The proudly Jewish woman elected to lead Young Labour

The proudly Jewish woman elected to lead Young Labour

Miriam Mirwitch, 24, speaks to Jewish News about tackling anti-Semitism in the party, her views on Jeremy Corbyn and ambitions for the future

Miriam Mirwitch
Miriam Mirwitch

In yet another painfully tough week for relations between Labour and the Jewish community and between moderates and the hard left, the election of Miriam Mirwitch as the national chair of Young Labour was a rare bright spot.

The 24-year-old LSE graduate admits she’s a “little shocked” to have triumphed following an exhaustive campaign but she is no stranger to politics or to Labour, having joined the party aged 16 at the end of the Gordon Brown era, as the Conservatives and Lib Dems went into coalition together.

“I started to notice the effects of austerity and cuts on my local community. I was angry. I saw an increase in homelessness, the effect on the NHS, and I wanted to get involved, especially when Educational Maintenance Allowance (EMA) was scrapped. I wanted to get out there and change things.”

The Jewish Labour Movement member – who was awarded as activist of the year recently – describes herself as “proudly, visibly Jewish”. Softly-spoken, she says: “I get a lot of anti-Semitism online. Also there’s sexism and abuse from the far-right, memes on eugenics and such. Some of it is because I’m Jewish, not all. I don’t really talk about Israel online but a lot of trolls obsessively make up my views on Israel. I just don’t interact with them.” She prefers, however, not to go into her views on Israel in detail

(“I know the trolls will attack me”).

But there is no avoiding the elephant in the room for Labour Jews at the moment amid continuing controversy over anti-Semitism in its ranks.

It comes in the week MP Chris Williamson, who has previously suggested that the many instances of anti-Semitism in the party were “dirty lowdown tricks used for political ends”, appeared alongside Jackie Walker, who once said Jews were the chief financiers of the slave trade.

Williamson and his fellow travellers have made the case in the past year that anti-Semitism has been “weaponised” against Labour’s generally pro-Palestinian leadership.

“It’s really offensive,” she says. “You wouldn’t say any other form of oppression was being weaponised? It is right to call out prejudice, no matter what side of the political spectrum you find it on. I think we’re taking a harder line on anti-Semitism now and I think the last Conference shows that.”

Miriam Mirwitch at Cable Street

So, does this member of New West End Synagogue think the party’s annual conference was a giant leap forward? If so, to what extent is this down to Jeremy Corbyn?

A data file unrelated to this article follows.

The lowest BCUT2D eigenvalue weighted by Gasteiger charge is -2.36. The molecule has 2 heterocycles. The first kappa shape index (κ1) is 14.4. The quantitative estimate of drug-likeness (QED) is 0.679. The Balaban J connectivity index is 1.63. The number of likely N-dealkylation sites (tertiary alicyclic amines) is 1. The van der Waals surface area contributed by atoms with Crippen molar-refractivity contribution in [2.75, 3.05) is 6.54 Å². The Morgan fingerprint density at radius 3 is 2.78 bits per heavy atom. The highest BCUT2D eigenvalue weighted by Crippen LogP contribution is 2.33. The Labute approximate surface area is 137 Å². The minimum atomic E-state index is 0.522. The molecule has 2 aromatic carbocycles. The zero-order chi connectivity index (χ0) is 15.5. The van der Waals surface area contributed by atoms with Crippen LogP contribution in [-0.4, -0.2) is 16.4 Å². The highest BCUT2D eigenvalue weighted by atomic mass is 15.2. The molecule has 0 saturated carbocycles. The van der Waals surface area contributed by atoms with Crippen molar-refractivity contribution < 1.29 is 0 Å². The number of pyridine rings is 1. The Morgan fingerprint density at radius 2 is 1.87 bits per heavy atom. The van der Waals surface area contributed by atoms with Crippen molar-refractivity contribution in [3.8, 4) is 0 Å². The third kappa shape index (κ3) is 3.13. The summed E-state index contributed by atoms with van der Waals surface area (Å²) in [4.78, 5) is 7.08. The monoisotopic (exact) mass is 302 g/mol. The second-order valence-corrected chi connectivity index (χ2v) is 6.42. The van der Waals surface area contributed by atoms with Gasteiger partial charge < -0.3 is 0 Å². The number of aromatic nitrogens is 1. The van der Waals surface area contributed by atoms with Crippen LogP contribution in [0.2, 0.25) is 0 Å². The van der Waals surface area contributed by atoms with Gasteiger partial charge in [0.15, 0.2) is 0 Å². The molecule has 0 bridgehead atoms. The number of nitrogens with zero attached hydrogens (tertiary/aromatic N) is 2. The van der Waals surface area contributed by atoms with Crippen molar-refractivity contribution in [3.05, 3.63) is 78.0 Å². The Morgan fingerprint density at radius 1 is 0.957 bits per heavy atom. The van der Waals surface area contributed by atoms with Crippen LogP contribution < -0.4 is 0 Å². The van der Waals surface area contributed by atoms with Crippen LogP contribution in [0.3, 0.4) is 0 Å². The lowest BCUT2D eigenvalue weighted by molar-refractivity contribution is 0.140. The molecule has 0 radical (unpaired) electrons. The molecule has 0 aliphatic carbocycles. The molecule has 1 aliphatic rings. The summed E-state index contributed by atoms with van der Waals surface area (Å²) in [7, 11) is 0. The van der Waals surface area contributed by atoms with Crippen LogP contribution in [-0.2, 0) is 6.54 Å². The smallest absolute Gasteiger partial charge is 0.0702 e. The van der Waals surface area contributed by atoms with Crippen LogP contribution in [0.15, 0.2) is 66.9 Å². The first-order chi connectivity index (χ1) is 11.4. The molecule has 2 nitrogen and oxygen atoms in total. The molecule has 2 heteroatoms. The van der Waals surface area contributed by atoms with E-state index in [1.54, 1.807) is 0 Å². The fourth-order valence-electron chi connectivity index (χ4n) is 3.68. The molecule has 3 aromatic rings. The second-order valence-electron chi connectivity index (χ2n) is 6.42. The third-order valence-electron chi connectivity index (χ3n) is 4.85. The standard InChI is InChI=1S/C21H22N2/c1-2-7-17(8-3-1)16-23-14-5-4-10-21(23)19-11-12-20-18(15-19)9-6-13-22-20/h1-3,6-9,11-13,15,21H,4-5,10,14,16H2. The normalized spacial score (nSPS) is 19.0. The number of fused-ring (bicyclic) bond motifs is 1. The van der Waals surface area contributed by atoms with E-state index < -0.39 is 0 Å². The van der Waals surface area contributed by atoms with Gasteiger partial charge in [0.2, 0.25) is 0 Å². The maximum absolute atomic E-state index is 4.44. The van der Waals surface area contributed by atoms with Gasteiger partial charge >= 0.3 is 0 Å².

“Jeremy has taken amazing steps forward with the Jewish community,” she says, presumably knowing that this is going to be a hard-sell. “Things like the Jewish Labour Movement (JLM) motion on the way in which anti-Semitism and other forms of oppression are responded to by the Party, that went through at Conference and he supported it, very publicly backed it. That was really powerful.”

She points out that Corbyn supported the adoption of the International Holocaust Remembrance Alliance (IHRA) working definition of anti-Semitism, and says she wasn’t surprised.

“I think he’s done really good work in the past year reaching out to the community but obviously we still need to do more. Jeremy’s supporting the JLM a lot more now. He even came to the Chanukah party!”

Miriam Mirwitch at a GMB demonstration

Will Corbyn ever endear himself to a Jewish community overwhelmingly supportive of the Israel? Will it ever be won over? “I think we will. I think we have been in a lot of areas… He’s been doing a lot of really positive work.” Mirwitch admits that there are “a few tests coming up which I think will be really important”.

What of her own progress? Does she see herself as an MP one day? “Who knows? I don’t know where my life will be in ten years’ time. Anything could change. And I wouldn’t want to be an MP for the sake of it.”

But she is far from the only young Jewish woman making waves. “I’m really positive about how many fantastic young Jewish women there are in the party, like Rhea Wolfson, Izzy Lenga, Ella Rose, doing fantastic work. They’re inspirations.” It’s a list to which we can add her name.

“That Young Labour elected a Jewish woman – who’s very visibly and proudly Jewish – as its leader, I think that says a lot about how far we’ve come.”

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